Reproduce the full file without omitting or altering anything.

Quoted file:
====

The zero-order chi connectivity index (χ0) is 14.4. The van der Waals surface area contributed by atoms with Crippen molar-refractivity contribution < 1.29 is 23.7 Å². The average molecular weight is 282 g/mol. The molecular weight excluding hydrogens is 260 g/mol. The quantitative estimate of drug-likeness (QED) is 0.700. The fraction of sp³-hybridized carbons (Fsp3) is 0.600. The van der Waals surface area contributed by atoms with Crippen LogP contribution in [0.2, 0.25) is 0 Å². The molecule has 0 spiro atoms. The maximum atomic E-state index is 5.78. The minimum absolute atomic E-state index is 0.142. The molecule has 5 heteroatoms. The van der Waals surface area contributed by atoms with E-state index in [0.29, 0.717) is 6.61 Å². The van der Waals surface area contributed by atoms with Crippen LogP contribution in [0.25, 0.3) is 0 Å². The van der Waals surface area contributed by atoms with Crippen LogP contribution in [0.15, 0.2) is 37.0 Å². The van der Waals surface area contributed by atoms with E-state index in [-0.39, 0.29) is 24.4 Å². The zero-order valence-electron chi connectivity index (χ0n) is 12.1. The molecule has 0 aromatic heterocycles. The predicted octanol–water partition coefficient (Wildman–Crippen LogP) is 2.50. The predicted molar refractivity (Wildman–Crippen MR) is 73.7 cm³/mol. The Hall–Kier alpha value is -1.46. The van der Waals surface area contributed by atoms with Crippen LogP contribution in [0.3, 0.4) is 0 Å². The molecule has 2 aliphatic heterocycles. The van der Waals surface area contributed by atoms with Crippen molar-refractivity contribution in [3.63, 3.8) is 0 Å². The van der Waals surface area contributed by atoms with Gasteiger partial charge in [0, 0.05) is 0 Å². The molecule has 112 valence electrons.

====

The zero-order chi connectivity index (χ0) is 14.4. The van der Waals surface area contributed by atoms with Crippen molar-refractivity contribution < 1.29 is 23.7 Å². The average molecular weight is 282 g/mol. The molecular weight excluding hydrogens is 260 g/mol. The quantitative estimate of drug-likeness (QED) is 0.700. The fraction of sp³-hybridized carbons (Fsp3) is 0.600. The van der Waals surface area contributed by atoms with Crippen LogP contribution in [0.2, 0.25) is 0 Å². The molecule has 0 spiro atoms. The maximum atomic E-state index is 5.78. The minimum absolute atomic E-state index is 0.142. The molecule has 5 heteroatoms. The van der Waals surface area contributed by atoms with E-state index in [0.29, 0.717) is 6.61 Å². The van der Waals surface area contributed by atoms with Crippen LogP contribution in [0.25, 0.3) is 0 Å². The van der Waals surface area contributed by atoms with Crippen LogP contribution in [0.15, 0.2) is 37.0 Å². The van der Waals surface area contributed by atoms with E-state index in [-0.39, 0.29) is 24.4 Å². The zero-order valence-electron chi connectivity index (χ0n) is 12.1. The molecule has 0 aromatic heterocycles. The predicted octanol–water partition coefficient (Wildman–Crippen LogP) is 2.50. The predicted molar refractivity (Wildman–Crippen MR) is 73.7 cm³/mol. The Hall–Kier alpha value is -1.46. The van der Waals surface area contributed by atoms with Crippen LogP contribution in [0.3, 0.4) is 0 Å². The molecule has 2 aliphatic heterocycles. The van der Waals surface area contributed by atoms with Crippen molar-refractivity contribution in [3.63, 3.8) is 0 Å². The van der Waals surface area contributed by atoms with Gasteiger partial charge in [0, 0.05) is 0 Å². The molecule has 112 valence electrons.